Wednesday, June 1, 2016

Australia's record Autumn temperatures: 1.86C temperature anomaly



The latest Climate Council report has outlined that Australia has set new record temperatures for Autumn 2016. This is to be expected given the strong El Nino this year, but it comes on escalating yearly global average temperatures from climate change.

According to the Climate Council report, Australia experienced its warmest March, second warmest April and second warmest May on record.

The Bureau of Meteorology said that autumn 2016 is the warmest autumn on record for Australia with the mean temperature anomaly exceeding 1.86 °C - the largest anomaly for any season since spring 2014 when it was 1.67 °C. They argue that while El Niño and other climate drivers were a factor in warmer temperatures, "it is the background trend which now largely explains the more frequent high temperature records."


If you thought it was a tad warm in Sydney, Darwin, Canberra and Brisbane during April, you would be correct. Nearly every day in April was above average in these cities.

Globally March and April this year were the warmest on record, with May likely to follow this trend.

It was particularly warm in Sydney with the average maximum temperature for the first half of May at 24.3°C, almost 5°C above the monthly average.

On the 17th of May, only two weeks from the start of winter, inner-Sydney temperatures reached 28.2°C, warmer than the average maximum temperature for January.

The Bureau of Meteorology reports that a prolonged heatwave at the beginning of March saw Australia observing its hottest March day on record at 38.14 °C on 2nd March. Other Australian temperature records for the season include:
  • Australia’s warmest autumn for mean temperature (1.86 °C above average)
  • Australia’s warmest autumn for mean minimum temperature (1.87 °C above average)
  • Australia’s largest positive mean temperature anomaly for any season (surpassing +1.67 °C set in spring 2014)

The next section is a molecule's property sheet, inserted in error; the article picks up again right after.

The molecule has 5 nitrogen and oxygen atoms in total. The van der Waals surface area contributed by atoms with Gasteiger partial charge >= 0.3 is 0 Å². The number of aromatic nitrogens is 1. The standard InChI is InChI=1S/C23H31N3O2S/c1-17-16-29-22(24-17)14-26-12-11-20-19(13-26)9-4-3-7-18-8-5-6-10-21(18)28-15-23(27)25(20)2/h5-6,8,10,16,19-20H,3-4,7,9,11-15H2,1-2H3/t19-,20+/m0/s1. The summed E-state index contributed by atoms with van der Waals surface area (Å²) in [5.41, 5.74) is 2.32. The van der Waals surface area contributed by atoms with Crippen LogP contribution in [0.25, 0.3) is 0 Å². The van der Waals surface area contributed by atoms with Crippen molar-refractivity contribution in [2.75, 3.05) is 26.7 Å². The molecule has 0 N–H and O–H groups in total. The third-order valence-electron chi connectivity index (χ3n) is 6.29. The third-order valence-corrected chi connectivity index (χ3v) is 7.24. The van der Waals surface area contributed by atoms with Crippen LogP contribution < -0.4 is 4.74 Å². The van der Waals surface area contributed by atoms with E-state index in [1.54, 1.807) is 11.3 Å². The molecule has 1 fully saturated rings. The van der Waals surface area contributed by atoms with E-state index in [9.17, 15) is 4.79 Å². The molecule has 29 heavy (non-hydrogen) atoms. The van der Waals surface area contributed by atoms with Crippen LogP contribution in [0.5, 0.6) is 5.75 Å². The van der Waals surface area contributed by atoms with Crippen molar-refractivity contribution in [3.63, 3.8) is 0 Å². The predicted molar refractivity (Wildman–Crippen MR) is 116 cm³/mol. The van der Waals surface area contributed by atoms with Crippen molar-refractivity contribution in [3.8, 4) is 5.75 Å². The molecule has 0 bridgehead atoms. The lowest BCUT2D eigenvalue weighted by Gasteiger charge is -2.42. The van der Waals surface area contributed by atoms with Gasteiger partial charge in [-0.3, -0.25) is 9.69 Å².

• Australia’s warmest March for mean (+1.70 °C) and minimum (+1.97 °C) temperatures
  • Australia’s second-warmest twelve-month period with an anomaly of +1.28 °C (behind +1.31 °C during November 2012– October 2013).
  • Australia’s warmest March day(s), recorded on three consecutive days (the 1st (37.51 °C), 2nd (38.14 °C) and 3rd (37.59 °C) of the month)
  • Australia’s warmest May night, recorded on 7 May of 16.96 °C, surpassing the previous warmest recorded on 14 May 1958 of 16.81 °C



There were also many state records set. It was Queenland’s warmest autumn for mean temperature (2.35 °C above average). Similarly, New South Wales’ warmest autumn for mean temperature (2.21 °C above average). Victoria saw its warmest autumn for mean temperature (1.88 °C above average). The Northern Territory experienced its warmest autumn for mean temperature (2.21 °C above average).

Night temperatures were also elevated for Autumn. The bureau of Meteorology reports in special climate statement 56 (PDF):

Nights were exceptionally warm throughout the season. Minimum temperatures were above or very much above average for nearly all of Australia (Figure 2). Autumn minima were highest on record for large areas of the Northern Territory, northern Western Australia, northern South Australia, much of Queensland, the southern half and central areas of Victoria and almost all of Tasmania. About 29% of Australia recorded the highest autumn mean minimum temperature on record. The autumn national mean minimum temperature was +1.87 °C above average. State mean minimum temperatures for autumn were highest on record in Queensland, Tasmania and the Northern Territory, and second-highest on record for New South Wales and Victoria.